Genre: Science Fiction, Drama
Opens locally Friday, August 12th, 2011 (check for showtimes)
Run Time: 1 hour 32 minutes, Rated PG-13
Starring: Brit Marling, William Mapother
Directed by Mike Cahill (documentary film, “Boxers and Ballerinas”)
“Another Earth” is pure science fiction fantasy…minus the aliens, action sequences, and computer-generated craziness we are used to in recent films of the genre. It plays like an elongated episode of “The Twilight Zone,” and has the spirit and imagination of something Steven Spielberg might put his name on. If only it didn’t take itself so seriously.
The concept of the film is definitely interesting: Another planet is discovered within view of our own and to the surprise of the scientific community. As it is examined, not only does it show similar features of our planet Earth, but it shows exact similarities. Same contours, same city structures, same landscapes. Is it some kind of mirror-world? And if so, is there another you and I up there somewhere?
These questions ring close to home for Rhoda (Brit Marling, who also co-wrote), an aspiring student, who looks up into the sky and sees the other Earth for the first time before causing a brutal and fatal accident. The only survivor of this accident besides Rhoda is John, best known as the ultimate creep-ster Ethan from TV’s “Lost.” Surviving this tragedy, John never learns Rhoda’s identity, and a few years later Rhoda’s guilt leads her into John’s life, unbeknownst to him that she is the person responsible.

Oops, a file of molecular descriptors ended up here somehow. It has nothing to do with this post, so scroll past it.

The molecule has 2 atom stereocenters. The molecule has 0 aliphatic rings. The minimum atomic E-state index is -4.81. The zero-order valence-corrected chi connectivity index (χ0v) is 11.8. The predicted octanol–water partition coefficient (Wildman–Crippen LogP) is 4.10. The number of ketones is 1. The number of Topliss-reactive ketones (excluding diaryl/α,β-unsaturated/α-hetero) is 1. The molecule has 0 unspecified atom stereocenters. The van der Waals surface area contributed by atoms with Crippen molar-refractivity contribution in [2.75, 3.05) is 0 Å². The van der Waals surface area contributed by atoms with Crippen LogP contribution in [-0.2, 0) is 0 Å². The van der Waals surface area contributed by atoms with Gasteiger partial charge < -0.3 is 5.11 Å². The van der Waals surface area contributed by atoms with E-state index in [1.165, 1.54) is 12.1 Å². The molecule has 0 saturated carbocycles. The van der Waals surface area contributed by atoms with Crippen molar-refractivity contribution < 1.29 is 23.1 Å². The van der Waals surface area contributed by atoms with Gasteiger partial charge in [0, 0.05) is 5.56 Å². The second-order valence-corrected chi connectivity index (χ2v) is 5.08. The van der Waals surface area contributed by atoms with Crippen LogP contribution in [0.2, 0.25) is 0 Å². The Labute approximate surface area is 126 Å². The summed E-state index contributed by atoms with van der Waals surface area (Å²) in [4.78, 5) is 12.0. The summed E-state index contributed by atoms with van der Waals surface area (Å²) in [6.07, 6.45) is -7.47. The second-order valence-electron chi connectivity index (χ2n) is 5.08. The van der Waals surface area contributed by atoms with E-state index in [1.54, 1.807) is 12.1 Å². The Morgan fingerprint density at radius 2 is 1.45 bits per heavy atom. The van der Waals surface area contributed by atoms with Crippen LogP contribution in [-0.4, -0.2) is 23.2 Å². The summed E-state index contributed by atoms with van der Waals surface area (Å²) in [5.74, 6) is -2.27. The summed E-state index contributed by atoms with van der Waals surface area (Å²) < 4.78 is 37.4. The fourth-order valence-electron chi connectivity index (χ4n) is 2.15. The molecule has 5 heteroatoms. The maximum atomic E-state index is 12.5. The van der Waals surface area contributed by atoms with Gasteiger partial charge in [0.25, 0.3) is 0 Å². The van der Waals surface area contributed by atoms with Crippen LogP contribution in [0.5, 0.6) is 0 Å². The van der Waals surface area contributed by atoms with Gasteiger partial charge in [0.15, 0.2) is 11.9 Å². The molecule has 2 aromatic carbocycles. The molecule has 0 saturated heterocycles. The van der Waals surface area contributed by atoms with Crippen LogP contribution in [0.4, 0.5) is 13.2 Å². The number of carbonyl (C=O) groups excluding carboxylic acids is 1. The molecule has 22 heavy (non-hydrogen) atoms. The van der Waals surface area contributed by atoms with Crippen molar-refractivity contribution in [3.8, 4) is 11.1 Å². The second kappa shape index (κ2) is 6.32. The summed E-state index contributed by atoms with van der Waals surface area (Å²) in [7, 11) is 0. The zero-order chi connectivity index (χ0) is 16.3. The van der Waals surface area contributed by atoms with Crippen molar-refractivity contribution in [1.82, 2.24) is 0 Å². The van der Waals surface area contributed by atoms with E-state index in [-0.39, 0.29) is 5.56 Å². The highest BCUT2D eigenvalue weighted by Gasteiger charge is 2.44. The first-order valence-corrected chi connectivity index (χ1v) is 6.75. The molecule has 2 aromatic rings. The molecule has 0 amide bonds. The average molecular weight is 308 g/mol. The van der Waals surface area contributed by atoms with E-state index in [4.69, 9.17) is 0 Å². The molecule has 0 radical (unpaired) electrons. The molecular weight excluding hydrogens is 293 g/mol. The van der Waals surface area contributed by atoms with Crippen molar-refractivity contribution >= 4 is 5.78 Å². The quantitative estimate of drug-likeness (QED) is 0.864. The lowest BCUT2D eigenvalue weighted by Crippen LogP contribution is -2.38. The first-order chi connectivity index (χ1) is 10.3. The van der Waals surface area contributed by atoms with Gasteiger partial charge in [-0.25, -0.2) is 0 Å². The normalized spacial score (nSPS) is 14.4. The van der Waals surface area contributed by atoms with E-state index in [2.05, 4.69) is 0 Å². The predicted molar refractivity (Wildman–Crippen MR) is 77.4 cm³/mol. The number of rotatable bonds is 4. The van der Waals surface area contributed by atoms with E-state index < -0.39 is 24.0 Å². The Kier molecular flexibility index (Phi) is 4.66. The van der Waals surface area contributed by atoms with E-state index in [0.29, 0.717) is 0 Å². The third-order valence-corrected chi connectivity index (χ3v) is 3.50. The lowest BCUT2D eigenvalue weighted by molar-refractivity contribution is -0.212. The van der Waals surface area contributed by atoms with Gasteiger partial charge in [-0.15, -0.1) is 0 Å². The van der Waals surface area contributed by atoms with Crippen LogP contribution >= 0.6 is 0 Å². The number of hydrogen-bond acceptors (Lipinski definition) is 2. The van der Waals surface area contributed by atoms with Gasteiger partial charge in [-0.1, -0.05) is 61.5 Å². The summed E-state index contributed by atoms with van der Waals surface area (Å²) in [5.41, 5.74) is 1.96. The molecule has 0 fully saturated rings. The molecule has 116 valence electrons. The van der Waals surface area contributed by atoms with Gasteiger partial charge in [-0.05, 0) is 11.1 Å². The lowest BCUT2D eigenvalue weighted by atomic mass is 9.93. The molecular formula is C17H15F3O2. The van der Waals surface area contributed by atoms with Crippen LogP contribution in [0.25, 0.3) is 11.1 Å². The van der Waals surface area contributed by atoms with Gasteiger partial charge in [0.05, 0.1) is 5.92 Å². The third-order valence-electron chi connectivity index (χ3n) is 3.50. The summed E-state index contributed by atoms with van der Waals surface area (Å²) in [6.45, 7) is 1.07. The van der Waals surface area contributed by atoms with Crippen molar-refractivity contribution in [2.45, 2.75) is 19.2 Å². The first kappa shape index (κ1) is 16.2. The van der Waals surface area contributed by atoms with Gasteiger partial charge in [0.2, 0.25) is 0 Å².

The interesting take on the material from director Mike Cahill, is that the sci-fi elements of the other Earth take place completely in the background…quite literally, as most of what we discover about this other world is overheard on the radio, or shown in passing on a TV set. This is not a movie about another Earth…it is a drama about two people learning to face themselves, and there just so happens to be a major discovery of a nearby planet going on around them.
While some sci-fi fans will applaud the high-brow concepts found within the film, many will be overwhelmed with the dreary and depressing tone. Sometimes it’s hard to put a finger on, but there just seems to be a missed opportunity here. It plays like a half-introduced good idea…an interesting premise for sure, but with nowhere to go.
Without revealing twists and turns of the plot, the movie ends on a “what the??” cliff-hanger that surely will make you ponder. The best science-fiction asks us to suspend our beliefs and to stretch our concepts of reality to conform to the confines of the plot…within the rules that are introduced to us, the movie needs to make sense, and fit. Good examples of this recently have been in “Source Code” and “Inception.”
So does the ending of “Another Earth” make sense, and does the sci-fi heavy ending work within the confines of the film’s own rules? If I have to ask, I guess “Another Earth” didn’t really do it’s job. Challenging us for the sake of challenging us isn’t high-art…it’s just frustrating.